Andy Caldwell: Take a coronavirus chill pill
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Andy Caldwell: Take a coronavirus chill pill

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Andy Caldwell of Santa Maria

I walked into Costco to see for myself. Had there really been a run on water and toilet paper as a result of hysteria having to do with the coronavirus? The answer is yes! This, in spite of the fact that there has been no indication that our water supplies could either be contaminated or shut off in the event of a pandemic, and this particular flu affects the lungs and not the digestive tract. The other run on the market that at least made some sense was the hoarding of hand sanitizer.

Whereas, I believe people should be duly concerned about the coronavirus, I also believe some media and some politicians (naming this flu the Trump Virus!) have irresponsibly whipped up the populace. This has to do with the fact that this year’s “regular” flu (H1N1) has, thus far, been much more deadly than the coronavirus.

The CDC estimates this year there have been at least 34 million flu illnesses, 350,000 hospitalizations, and 20,000 deaths. In comparison, here in the United States, as of March 6, the total number of confirmed cases of coronavirus was 148 persons with 10 deaths having occurred according to the World Health Organization. The media has ignored this comparative threat assessment. Another thing the media has ignored is that 80% of coronavirus cases the world over have been classified as mild or asymptomatic, the latter meaning the people didn’t have any symptoms at all!

Nevertheless, here was the opening paragraph from an Associated Press piece, dripping with drama and woe, “Crossing more borders, the new coronavirus hit a milestone Friday, infecting more than 100,000 people worldwide as it wove itself deeper into the daily lives of millions, infecting the powerful, the unprotected poor and vast masses in between”.

The press, firm believers in the maxim that if the story bleeds, it leads, has done nothing to help keep things in perspective. For instance, the more recent actual pandemic occurred in 2009. From April 12, 2009 to April 10, 2010, CDC estimated there were 60.8 million cases, 274,304 hospitalizations, and 12,469 deaths in the United States due to that virus, indicating less mortality than this year’s regular flu!

Let’s compare these statistics with the 1918 influenza pandemic, which according to the CDC “was the most severe pandemic in recent history. It was caused by an H1N1 virus with genes of avian origin. Although there is not universal consensus regarding where the virus originated, it spread worldwide during 1918-1919. In the United States, it was first identified in military personnel in spring of 1918. It is estimated that about 500 million people or one-third of the world’s population became infected with this virus. The number of deaths was estimated to be at least 50 million worldwide with about 675,000 occurring in the United States.”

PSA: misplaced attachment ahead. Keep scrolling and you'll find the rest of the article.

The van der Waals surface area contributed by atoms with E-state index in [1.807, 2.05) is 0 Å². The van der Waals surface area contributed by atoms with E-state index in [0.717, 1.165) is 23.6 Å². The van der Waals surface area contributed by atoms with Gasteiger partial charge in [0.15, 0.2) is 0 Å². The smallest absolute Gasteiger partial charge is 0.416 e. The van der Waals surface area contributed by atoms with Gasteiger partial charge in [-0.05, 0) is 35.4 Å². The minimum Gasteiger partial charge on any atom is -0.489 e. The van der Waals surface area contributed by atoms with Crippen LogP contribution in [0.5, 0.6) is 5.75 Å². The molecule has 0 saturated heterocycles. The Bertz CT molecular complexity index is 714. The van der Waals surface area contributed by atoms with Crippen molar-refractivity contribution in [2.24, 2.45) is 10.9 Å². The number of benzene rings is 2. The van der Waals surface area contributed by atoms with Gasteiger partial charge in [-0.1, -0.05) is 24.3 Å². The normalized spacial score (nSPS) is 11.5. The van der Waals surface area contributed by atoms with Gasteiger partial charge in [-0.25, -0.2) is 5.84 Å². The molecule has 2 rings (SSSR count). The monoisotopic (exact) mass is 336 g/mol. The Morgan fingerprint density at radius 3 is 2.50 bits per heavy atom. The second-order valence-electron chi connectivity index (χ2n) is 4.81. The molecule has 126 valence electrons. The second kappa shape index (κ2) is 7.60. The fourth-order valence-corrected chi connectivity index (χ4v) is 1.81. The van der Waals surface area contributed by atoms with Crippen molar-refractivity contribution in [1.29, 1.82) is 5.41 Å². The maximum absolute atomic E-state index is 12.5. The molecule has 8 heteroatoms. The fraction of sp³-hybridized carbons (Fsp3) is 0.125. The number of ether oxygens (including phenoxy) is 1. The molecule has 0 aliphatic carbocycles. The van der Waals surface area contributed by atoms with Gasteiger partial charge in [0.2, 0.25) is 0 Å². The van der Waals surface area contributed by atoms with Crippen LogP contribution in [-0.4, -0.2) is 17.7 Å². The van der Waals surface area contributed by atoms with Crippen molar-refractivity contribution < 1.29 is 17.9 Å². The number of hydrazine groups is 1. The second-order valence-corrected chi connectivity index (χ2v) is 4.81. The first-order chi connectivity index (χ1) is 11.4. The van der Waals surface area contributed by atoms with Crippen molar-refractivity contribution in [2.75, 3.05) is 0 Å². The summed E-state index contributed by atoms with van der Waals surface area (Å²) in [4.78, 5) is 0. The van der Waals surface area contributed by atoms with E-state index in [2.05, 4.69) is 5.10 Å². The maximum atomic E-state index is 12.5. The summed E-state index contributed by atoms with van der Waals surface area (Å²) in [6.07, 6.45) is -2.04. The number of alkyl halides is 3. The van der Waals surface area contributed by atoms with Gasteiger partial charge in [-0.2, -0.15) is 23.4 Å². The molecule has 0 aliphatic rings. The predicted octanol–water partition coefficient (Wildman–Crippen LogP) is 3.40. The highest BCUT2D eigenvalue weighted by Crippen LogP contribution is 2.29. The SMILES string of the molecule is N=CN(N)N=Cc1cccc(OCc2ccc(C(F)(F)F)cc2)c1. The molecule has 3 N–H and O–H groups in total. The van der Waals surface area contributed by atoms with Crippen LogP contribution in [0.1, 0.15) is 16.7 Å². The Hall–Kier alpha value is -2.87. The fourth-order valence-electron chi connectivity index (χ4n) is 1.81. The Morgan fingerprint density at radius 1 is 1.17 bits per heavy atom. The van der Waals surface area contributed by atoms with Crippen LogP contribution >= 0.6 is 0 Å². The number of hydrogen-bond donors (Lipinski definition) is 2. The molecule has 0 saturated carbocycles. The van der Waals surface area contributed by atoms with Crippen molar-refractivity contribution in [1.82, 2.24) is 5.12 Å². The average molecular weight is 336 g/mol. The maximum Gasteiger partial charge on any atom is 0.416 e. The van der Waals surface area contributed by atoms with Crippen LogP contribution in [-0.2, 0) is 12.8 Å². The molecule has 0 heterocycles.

One of the reasons the 1918 flu was so deadly had to do with the fact that back then there were no vaccinations available and no antibiotics to treat secondary bacterial infections that can be associated with influenza infections. Fortunately, here in America, the likelihood of the coronavirus affecting us to this degree is extremely remote. Furthermore, let’s not forget that we managed, in recent memory to survive the Hong Kong Flu, the Avian Flu, the Swine Flu, and SARS, not to mention the threats associated with Legionnaire’s Disease and Ebola!

Meanwhile, speaking of plagues of truly biblical proportions, did you know that a tsunami of hundreds of billions of locusts has eaten most of the crops in Africa and is heading towards China? Unfortunately, though tens of millions of people could end up starving to death in Africa, the world’s attention is elsewhere.

Andy Caldwell is a conservative Santa Maria radio host, founder of COLAB of Santa Barbara County and a candidate for the 24th Congressional District seat. He is writing as a private citizen.

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DAN WALTERS No one knows, of course, how long California’s economy will be crippled. Gov. Gavin Newsom and most Californians clearly believe that the battle to save lives is worth the economic damage, a belief bolstered by complex calculations from Joe Nation, a former state assemblyman who now teaches at Stanford University.

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